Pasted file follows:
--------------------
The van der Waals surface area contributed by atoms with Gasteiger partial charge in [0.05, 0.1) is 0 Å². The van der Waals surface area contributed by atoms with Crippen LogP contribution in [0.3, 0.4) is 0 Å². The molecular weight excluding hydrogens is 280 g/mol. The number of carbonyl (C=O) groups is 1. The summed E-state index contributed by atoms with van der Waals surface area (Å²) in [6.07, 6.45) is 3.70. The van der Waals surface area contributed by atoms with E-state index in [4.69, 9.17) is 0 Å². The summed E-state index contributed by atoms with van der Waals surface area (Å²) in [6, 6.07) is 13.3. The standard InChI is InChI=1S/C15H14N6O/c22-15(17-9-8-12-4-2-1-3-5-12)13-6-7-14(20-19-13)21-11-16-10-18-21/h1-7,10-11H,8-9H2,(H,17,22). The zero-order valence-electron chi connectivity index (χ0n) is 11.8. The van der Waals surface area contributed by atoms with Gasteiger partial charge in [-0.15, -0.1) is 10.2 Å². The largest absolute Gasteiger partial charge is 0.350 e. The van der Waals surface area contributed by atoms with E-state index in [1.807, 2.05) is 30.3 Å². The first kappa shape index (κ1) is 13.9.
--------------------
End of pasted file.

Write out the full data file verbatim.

The van der Waals surface area contributed by atoms with Gasteiger partial charge in [0.05, 0.1) is 0 Å². The van der Waals surface area contributed by atoms with Crippen LogP contribution in [0.3, 0.4) is 0 Å². The molecular weight excluding hydrogens is 280 g/mol. The number of carbonyl (C=O) groups is 1. The summed E-state index contributed by atoms with van der Waals surface area (Å²) in [6.07, 6.45) is 3.70. The van der Waals surface area contributed by atoms with E-state index in [4.69, 9.17) is 0 Å². The summed E-state index contributed by atoms with van der Waals surface area (Å²) in [6, 6.07) is 13.3. The standard InChI is InChI=1S/C15H14N6O/c22-15(17-9-8-12-4-2-1-3-5-12)13-6-7-14(20-19-13)21-11-16-10-18-21/h1-7,10-11H,8-9H2,(H,17,22). The zero-order valence-electron chi connectivity index (χ0n) is 11.8. The van der Waals surface area contributed by atoms with Gasteiger partial charge in [-0.15, -0.1) is 10.2 Å². The largest absolute Gasteiger partial charge is 0.350 e. The van der Waals surface area contributed by atoms with E-state index in [1.807, 2.05) is 30.3 Å². The first kappa shape index (κ1) is 13.9.